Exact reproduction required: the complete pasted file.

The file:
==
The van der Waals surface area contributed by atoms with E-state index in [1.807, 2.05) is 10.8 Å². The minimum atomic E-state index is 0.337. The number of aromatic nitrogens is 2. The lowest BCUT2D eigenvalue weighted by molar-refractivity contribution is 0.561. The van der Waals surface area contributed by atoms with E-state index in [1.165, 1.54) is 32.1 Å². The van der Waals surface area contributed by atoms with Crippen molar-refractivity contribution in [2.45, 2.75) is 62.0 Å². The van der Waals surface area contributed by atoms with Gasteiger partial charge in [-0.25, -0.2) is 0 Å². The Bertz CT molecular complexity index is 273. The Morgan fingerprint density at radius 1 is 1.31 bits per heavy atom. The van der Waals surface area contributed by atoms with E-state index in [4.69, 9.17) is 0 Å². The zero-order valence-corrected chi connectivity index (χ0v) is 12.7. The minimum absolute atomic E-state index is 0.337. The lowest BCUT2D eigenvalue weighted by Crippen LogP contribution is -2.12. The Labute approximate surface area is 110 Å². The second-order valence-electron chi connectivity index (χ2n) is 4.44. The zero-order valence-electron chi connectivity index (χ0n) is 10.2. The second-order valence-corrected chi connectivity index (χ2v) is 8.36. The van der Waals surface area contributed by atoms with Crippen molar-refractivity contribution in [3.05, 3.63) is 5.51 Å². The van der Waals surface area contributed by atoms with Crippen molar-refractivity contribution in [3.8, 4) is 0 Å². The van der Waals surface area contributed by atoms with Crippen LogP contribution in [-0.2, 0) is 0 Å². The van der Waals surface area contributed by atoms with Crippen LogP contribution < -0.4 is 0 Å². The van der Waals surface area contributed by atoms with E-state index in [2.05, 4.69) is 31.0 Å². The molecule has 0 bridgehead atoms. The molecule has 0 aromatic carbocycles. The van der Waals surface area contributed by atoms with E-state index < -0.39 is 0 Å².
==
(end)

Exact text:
The van der Waals surface area contributed by atoms with E-state index in [1.807, 2.05) is 10.8 Å². The minimum atomic E-state index is 0.337. The number of aromatic nitrogens is 2. The lowest BCUT2D eigenvalue weighted by molar-refractivity contribution is 0.561. The van der Waals surface area contributed by atoms with E-state index in [1.165, 1.54) is 32.1 Å². The van der Waals surface area contributed by atoms with Crippen molar-refractivity contribution in [2.45, 2.75) is 62.0 Å². The van der Waals surface area contributed by atoms with Gasteiger partial charge in [-0.25, -0.2) is 0 Å². The Bertz CT molecular complexity index is 273. The Morgan fingerprint density at radius 1 is 1.31 bits per heavy atom. The van der Waals surface area contributed by atoms with E-state index in [4.69, 9.17) is 0 Å². The zero-order valence-corrected chi connectivity index (χ0v) is 12.7. The minimum absolute atomic E-state index is 0.337. The lowest BCUT2D eigenvalue weighted by Crippen LogP contribution is -2.12. The Labute approximate surface area is 110 Å². The second-order valence-electron chi connectivity index (χ2n) is 4.44. The zero-order valence-electron chi connectivity index (χ0n) is 10.2. The second-order valence-corrected chi connectivity index (χ2v) is 8.36. The van der Waals surface area contributed by atoms with Crippen molar-refractivity contribution in [3.05, 3.63) is 5.51 Å². The van der Waals surface area contributed by atoms with Crippen molar-refractivity contribution in [3.8, 4) is 0 Å². The van der Waals surface area contributed by atoms with Crippen LogP contribution in [-0.2, 0) is 0 Å². The van der Waals surface area contributed by atoms with Crippen LogP contribution < -0.4 is 0 Å². The van der Waals surface area contributed by atoms with E-state index in [2.05, 4.69) is 31.0 Å². The molecule has 0 bridgehead atoms. The molecule has 0 aromatic carbocycles. The van der Waals surface area contributed by atoms with E-state index < -0.39 is 0 Å².